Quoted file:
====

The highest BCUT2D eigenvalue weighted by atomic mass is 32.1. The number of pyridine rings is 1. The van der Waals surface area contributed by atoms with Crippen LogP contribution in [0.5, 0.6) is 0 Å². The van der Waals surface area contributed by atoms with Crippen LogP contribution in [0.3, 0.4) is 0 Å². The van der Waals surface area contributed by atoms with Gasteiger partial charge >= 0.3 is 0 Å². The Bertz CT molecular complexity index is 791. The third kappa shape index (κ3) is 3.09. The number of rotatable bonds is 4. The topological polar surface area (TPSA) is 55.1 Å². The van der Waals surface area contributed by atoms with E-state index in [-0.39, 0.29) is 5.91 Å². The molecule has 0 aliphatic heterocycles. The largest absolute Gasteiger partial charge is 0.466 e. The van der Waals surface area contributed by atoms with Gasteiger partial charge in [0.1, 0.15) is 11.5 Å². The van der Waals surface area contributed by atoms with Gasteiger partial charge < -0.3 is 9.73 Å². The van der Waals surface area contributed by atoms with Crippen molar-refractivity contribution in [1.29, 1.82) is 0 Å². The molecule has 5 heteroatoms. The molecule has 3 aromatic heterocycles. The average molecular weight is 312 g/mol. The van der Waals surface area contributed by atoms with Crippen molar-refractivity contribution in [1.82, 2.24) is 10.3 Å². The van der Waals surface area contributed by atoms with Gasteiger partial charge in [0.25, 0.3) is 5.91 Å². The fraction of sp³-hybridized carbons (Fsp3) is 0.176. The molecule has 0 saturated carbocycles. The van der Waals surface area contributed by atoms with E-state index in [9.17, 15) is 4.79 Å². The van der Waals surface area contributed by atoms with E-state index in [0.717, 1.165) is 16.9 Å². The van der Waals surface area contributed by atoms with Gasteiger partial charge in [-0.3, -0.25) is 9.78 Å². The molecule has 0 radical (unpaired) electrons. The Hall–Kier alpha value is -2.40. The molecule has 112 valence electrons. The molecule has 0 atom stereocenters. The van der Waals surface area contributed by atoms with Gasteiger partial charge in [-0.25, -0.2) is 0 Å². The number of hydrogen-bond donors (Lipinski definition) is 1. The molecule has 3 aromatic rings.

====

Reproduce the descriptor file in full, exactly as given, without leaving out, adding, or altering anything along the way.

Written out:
The highest BCUT2D eigenvalue weighted by atomic mass is 32.1. The number of pyridine rings is 1. The van der Waals surface area contributed by atoms with Crippen LogP contribution in [0.5, 0.6) is 0 Å². The van der Waals surface area contributed by atoms with Crippen LogP contribution in [0.3, 0.4) is 0 Å². The van der Waals surface area contributed by atoms with Gasteiger partial charge >= 0.3 is 0 Å². The Bertz CT molecular complexity index is 791. The third kappa shape index (κ3) is 3.09. The number of rotatable bonds is 4. The topological polar surface area (TPSA) is 55.1 Å². The van der Waals surface area contributed by atoms with E-state index in [-0.39, 0.29) is 5.91 Å². The molecule has 0 aliphatic heterocycles. The largest absolute Gasteiger partial charge is 0.466 e. The van der Waals surface area contributed by atoms with Gasteiger partial charge in [0.1, 0.15) is 11.5 Å². The van der Waals surface area contributed by atoms with Gasteiger partial charge < -0.3 is 9.73 Å². The van der Waals surface area contributed by atoms with Crippen molar-refractivity contribution in [1.29, 1.82) is 0 Å². The molecule has 5 heteroatoms. The molecule has 3 aromatic heterocycles. The average molecular weight is 312 g/mol. The van der Waals surface area contributed by atoms with Crippen molar-refractivity contribution in [1.82, 2.24) is 10.3 Å². The van der Waals surface area contributed by atoms with Gasteiger partial charge in [0.25, 0.3) is 5.91 Å². The fraction of sp³-hybridized carbons (Fsp3) is 0.176. The molecule has 0 saturated carbocycles. The van der Waals surface area contributed by atoms with E-state index in [9.17, 15) is 4.79 Å². The van der Waals surface area contributed by atoms with E-state index in [0.717, 1.165) is 16.9 Å². The van der Waals surface area contributed by atoms with Gasteiger partial charge in [-0.3, -0.25) is 9.78 Å². The molecule has 0 radical (unpaired) electrons. The Hall–Kier alpha value is -2.40. The molecule has 112 valence electrons. The molecule has 0 atom stereocenters. The van der Waals surface area contributed by atoms with Gasteiger partial charge in [-0.25, -0.2) is 0 Å². The number of hydrogen-bond donors (Lipinski definition) is 1. The molecule has 3 aromatic rings.